The Chernobyl disaster occurred in April 1986, at the No. 4 reactor in the Chernobyl Nuclear Power Plant, Ukrain, then part of the Soviet Union.
Up to 30 percent of Chernobyl’s 190 metric tons of uranium was now in the atmosphere. The Soviet Union eventually evacuated 335,000 people, around 200 villages and small towns, establishing a 19-mile-wide “exclusion zone” around the reactor. It is estimated some 28 people initially died as a result of the accident, while more than 100 were injured.
They were specifically told to leave their animals and livestock behind
When people were evacuated after Chernobyl, they were told by the government that they would only be gone for three days. They were told to take the things they needed for a short trip; identification documents, some clothes, money and food. They were specifically told to leave their animals and livestock behind.
The fire inside the reactor continued to burn until May 10 pumping radiation into the air. Authorities eventually realised they had to stop it to prevent the radiation contamination spread. Using helicopters, they dumped more than 5,000 metric tons of sand, clay and boron onto the burning, exposed reactor no. 4.
Still An Active Work Site
Thirty four years later the Chernobyl Nuclear Power Plant is still an active work site. An American environmental contamination and radiation specialist, Lucas Hixon, started traveling to the Chernobyl nuclear power plant as part of an international vocational exchange program in 2015. He had been studying Chernobyl since a decade and recalls how, at first, he encountered a totally different context than he had expected.
Plant Workers Sharing Their Food With The Strays
He discovered resilient, warm-hearted and courageous people who commuted in and out of the area every day. Despite limited resources and a harsh environment, among other things these people have been sharing their food and their own money to protect stray dog in the area and help them survive the winters. About 300 strays that lived around the plant and another 1000 in the Exclusion Zone.
These animals were descendants of pets that were left behind after the former residents were evacuated. Some of them survived and became todays resilient Chernobyl stray dogs. They are no longer wild due to proximity with the plant workers, but neither are they domesticated.
Radiation Was The Least Challenging Factor For The Strays
Lucas and his friend Erik Kambarian found out from the locals that the dogs survived 1 to 2 years, due to the harsh Ukrainian winters, scarse food and water, predators like wolfs in the surrounding areas, and spread of diseases like rabies and distemper. The radiation problem was apparently the least challenging factor for them. They preferred to stray around the populated areas of the Plant and the Exclusion Zone protected by plant workers and tourists that provided possibilities for food and shelter from predators. The dogs have also been exposed to rabies by wild animals, which also carries a risk for the human population. Other than the generosity of the plant workers there was no management program in place for the dogs at the plant.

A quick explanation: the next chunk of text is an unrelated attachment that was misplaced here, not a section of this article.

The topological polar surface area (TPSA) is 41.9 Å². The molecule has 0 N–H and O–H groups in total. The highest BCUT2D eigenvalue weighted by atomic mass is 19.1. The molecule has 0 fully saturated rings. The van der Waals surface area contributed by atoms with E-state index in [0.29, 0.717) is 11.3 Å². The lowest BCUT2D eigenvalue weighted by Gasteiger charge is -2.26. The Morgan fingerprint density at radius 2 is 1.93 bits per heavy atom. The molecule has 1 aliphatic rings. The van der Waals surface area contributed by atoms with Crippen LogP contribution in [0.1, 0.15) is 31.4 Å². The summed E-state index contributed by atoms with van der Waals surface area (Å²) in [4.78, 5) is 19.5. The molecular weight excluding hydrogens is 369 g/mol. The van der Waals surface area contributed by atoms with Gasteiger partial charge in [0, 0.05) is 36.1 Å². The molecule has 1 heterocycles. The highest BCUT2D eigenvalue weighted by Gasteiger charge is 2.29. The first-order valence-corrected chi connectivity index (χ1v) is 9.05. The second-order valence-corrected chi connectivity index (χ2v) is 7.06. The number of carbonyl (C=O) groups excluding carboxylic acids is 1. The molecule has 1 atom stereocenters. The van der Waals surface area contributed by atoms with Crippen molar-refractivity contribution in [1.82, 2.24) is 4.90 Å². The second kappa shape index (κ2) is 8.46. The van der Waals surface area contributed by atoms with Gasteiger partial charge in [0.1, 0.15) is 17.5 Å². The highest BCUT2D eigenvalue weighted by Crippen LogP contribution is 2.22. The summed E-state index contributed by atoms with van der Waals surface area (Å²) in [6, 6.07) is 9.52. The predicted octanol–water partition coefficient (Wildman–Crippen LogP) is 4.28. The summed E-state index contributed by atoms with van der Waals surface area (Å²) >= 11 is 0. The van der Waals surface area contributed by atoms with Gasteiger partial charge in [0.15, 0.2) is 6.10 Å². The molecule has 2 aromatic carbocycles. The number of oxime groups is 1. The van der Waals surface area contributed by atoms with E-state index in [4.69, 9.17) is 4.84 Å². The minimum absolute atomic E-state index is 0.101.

Support For Plant Workers And Strays
In 2016, Lucas and Erik co- founded Clean Futures Fund, a U.S. non-profit organization that supports the workers at the Chernobyl nuclear power plant and affected communities. Inspired by the resilience, openness and compassion of the workers, they are committed to supporting them and their families over the long term as they continue to respond to this life-altering event.
Moreover, in 2017 the Dogs of Chernobyl Program was initiated. In the last 3 years they have vaccinated and sterilized over 1,500 animals.The Fund obtained permission from the Ukrainian government in 2018 to begin rescuing and adopting puppies from the Chernobyl Exclusion Zone to forever homes in the United States and Canada. As of fall 2018 over 40 puppies have been adopted.
Healthier Dogs Living Longer Lives
One can now see the impacts of their program on the population. The overall population has declined to around 600 animals. They are seeing healthier dogs living longer lives. Most probably because there is not as much competition for food and shelter and the dogs are able to stay in populated areas safe from the predators that stalk the forests surrounding them.
2 years ago two litters of puppies and their mother, were removed from underneath a building at the Chernobyl nuclear power plant. They were all spayed, neutered and vaccinated and all of them have found permanent homes in the United States and Canada as well as Ukraine, thanks to the Dogs of Chernobyl Program and SPCA International.
5 Tons Of Dog Food
Clean Futures Fund began a feeding management program for the dogs to improve their quality of life in 2019 . Over 5 tons of dog food has been brought in and distributed. There are groups of dogs that hold and defend territories, so the dogs are fed in the middle of their territory where they feel safe. While the territory boundaries are invisible to humans, the dogs know exactly where they are and will not cross the boundary. The rescue staff make sure to feed the dogs in all territories. Thanks to donations, they have been able to continue this work even during the lockdown period of the Covid-19 crisis.
Formalized Feeding Program Needed
Many of the workers that were sharing their food with the dogs will not be returning to Chernobyl this year. As the number of staff decreases over time, the charity has reached a point where their supplemental help with feeding will not be enough anymore. Clean Futures Fund is committed to creating a formalized feeding program to keep these dogs fed, watered and healthy every day through the winters, starting September 2019.
To find out more about the remarcable programs for the people and strays of Chernobyl, go to